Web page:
After nearly what amounts to three full days, we have completed the field work of our topographical survey. Now Greg will spend hours at the computer entering all the data to come up with a map that will aid us in our final designs. We've noted all the larger specimen trees we'd like to try and keep plus others that we can transplant. It turns out we must put in a drainage pond somewhere on our property and that has possibilities as far as a landscaping feature. The topo map will also help us decide exactly where to locate the septic system. Since we can't use the normal, less expensive system, we have two choices: a mound system or an aerobic system. The mound system is perhaps twice the amount of the normal system but would take up approximately 30ft x 100ft of the property which narrows our choice for house placement and would also require the loss of more trees. So, it looks like we'll go with the aerobic. This is even more expensive than the mound system and requires some yearly costs (about $300) but is an excellent system nonetheless.

We've also met a young man who designs and installs water featured landscaping and we hope to use him when it comes to designing the walkway up to the front door. This will be a tricky design problem because the walkway must get you all the way up to the second floor.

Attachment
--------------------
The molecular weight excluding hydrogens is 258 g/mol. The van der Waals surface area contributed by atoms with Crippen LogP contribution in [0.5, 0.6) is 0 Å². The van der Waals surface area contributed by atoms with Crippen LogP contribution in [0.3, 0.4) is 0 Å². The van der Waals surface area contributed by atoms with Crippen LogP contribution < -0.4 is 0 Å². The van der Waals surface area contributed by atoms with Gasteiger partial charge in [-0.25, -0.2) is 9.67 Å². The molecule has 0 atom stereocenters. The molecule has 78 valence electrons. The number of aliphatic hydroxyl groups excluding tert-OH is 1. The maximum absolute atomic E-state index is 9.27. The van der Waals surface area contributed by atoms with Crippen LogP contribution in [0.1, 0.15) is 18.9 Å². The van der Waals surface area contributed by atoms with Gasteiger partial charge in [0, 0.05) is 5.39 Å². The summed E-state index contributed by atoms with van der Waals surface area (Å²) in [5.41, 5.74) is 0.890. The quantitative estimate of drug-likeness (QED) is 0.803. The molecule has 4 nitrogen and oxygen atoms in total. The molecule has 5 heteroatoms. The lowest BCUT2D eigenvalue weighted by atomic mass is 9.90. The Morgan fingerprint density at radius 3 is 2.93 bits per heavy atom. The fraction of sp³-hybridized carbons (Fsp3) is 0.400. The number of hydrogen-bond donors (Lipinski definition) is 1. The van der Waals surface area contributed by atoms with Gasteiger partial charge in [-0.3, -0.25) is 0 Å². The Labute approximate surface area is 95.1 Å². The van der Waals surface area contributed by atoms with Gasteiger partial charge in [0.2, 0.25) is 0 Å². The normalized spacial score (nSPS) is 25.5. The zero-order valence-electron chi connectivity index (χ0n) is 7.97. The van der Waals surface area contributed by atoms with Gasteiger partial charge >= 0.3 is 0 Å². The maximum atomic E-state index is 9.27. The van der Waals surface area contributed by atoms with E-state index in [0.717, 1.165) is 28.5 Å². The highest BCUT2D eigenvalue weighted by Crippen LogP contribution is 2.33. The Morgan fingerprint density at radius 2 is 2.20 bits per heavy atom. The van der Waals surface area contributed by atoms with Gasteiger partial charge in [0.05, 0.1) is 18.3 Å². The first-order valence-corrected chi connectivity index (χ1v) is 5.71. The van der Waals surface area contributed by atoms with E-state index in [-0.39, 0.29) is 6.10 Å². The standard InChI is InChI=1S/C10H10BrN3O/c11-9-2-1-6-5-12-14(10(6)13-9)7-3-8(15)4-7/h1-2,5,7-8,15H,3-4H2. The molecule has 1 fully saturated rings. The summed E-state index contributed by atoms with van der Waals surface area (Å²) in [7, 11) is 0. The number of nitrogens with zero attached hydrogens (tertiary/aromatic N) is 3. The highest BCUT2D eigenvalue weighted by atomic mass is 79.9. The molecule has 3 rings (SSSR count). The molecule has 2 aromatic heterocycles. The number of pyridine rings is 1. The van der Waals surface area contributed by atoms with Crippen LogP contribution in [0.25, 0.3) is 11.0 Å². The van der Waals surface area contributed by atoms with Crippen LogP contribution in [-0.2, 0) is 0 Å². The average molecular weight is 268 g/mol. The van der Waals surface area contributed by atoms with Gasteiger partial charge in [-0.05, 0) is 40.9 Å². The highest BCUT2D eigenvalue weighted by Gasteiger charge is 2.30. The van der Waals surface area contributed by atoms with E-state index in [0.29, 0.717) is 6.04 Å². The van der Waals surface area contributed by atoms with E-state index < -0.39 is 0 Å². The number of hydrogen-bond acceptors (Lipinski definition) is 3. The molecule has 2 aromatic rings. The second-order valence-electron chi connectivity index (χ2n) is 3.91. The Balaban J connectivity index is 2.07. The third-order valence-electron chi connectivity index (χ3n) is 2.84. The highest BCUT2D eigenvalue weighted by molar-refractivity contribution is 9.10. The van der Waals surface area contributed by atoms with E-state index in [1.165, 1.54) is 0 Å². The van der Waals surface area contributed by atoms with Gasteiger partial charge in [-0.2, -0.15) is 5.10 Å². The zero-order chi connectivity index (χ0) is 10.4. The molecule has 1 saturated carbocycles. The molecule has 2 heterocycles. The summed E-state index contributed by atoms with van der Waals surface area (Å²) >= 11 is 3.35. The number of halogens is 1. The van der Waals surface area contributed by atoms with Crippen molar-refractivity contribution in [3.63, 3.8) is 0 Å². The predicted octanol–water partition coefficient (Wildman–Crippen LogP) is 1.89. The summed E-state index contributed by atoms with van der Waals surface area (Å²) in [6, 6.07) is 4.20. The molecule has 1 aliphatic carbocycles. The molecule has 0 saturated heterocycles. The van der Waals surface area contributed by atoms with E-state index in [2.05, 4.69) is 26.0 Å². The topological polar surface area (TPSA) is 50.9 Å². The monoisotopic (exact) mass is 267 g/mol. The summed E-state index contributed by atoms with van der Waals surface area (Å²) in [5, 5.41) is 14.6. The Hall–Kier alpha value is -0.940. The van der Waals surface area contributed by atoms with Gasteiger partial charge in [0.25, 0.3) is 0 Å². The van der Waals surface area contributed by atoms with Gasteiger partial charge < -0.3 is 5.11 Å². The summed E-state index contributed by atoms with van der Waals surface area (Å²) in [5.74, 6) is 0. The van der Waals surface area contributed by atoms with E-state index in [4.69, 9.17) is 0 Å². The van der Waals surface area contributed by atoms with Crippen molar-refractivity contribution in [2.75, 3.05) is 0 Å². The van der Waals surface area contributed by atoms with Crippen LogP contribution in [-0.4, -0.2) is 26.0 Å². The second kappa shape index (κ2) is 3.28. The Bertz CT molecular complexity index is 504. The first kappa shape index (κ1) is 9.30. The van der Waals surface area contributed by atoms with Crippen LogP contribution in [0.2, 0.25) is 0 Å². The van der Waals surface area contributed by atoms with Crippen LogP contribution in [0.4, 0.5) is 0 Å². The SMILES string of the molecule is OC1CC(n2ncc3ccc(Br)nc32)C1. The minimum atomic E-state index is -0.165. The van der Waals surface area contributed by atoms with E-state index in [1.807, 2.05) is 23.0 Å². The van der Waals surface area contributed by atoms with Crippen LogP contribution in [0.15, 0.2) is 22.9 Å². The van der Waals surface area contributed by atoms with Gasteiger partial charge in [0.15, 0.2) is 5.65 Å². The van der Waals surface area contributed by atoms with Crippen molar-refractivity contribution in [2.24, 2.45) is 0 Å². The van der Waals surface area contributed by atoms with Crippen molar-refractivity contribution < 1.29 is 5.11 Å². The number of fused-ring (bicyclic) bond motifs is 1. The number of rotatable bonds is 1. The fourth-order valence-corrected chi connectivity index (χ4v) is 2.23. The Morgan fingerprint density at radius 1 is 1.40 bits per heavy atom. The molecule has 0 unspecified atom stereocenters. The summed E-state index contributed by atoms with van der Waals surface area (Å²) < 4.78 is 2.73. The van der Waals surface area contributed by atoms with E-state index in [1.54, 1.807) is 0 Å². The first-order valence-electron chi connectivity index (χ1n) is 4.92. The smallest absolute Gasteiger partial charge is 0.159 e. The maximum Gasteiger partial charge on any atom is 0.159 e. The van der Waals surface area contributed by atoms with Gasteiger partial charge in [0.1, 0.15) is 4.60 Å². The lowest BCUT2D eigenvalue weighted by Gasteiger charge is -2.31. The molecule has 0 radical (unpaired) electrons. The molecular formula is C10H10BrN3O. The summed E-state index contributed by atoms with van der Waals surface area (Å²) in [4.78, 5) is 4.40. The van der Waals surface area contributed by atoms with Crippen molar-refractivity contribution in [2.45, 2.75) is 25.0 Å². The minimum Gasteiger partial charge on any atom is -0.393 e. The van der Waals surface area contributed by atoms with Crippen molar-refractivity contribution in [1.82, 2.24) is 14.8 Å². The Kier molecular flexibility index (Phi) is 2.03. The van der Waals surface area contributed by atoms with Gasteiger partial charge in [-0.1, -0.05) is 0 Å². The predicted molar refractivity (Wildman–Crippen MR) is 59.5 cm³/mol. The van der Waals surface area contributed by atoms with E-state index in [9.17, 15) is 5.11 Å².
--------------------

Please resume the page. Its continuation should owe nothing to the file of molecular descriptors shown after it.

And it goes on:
Greg has been absolutely glued to the computer entering all the statistical data to create the topographical map. He's a wizard when it comes to discovering info on the web and was able to download three programs that assemble the data...saving him hours of work. Next up: taking the completed map to the septic company to determine the location of the system. We're also putting finishing touches on the house plans in order to get it ready for the building designers. The building codes and requirements are so unbelievably simple here compared to the hoops they make you jump through at Building & Safety in L.A.

Meanwhile, I've been surfing the web as well. What a powerful tool is Google. Years ago, 1988 to be exact, I pulled out a page from an interior design magazine that had a product I liked. At that time we were designing Kelton and I compiled dozens of files. The page referred me to the "Resources" section of the magazine for the product info but, unfortunately, I neglected to save that. So, onto the net. With the press of a key, I found a library in Wisconsin that had the back issues of the magazine on microfiche and they found the info asap. And, I was able to get a phone number. Amazing!

Even more exciting was finding a source for thick sheets of colored glass. Again, back when we were designing Kelton there was no such thing as the internet and I had my heart set on a cobalt blue glass dining room table. I was told it just didn't exist, or even if it did, the cost would be astronomical. When I want something, I'm tenacious so I took two thick sheets of clear glass and sandwiched a cobalt sheet of plexiglass between them. I got the look but it had its "upkeep" drawbacks. Now I'll have my cobalt blue glass tabletop. As an added bonus, when I spoke to the distributor's rep, he turned me on to a Seattle company that specializes in glass design for interior applications. They should come in handy when it comes to the other application of the colored glass: as a backlit backsplash in the Kitchen giving it a nice glow.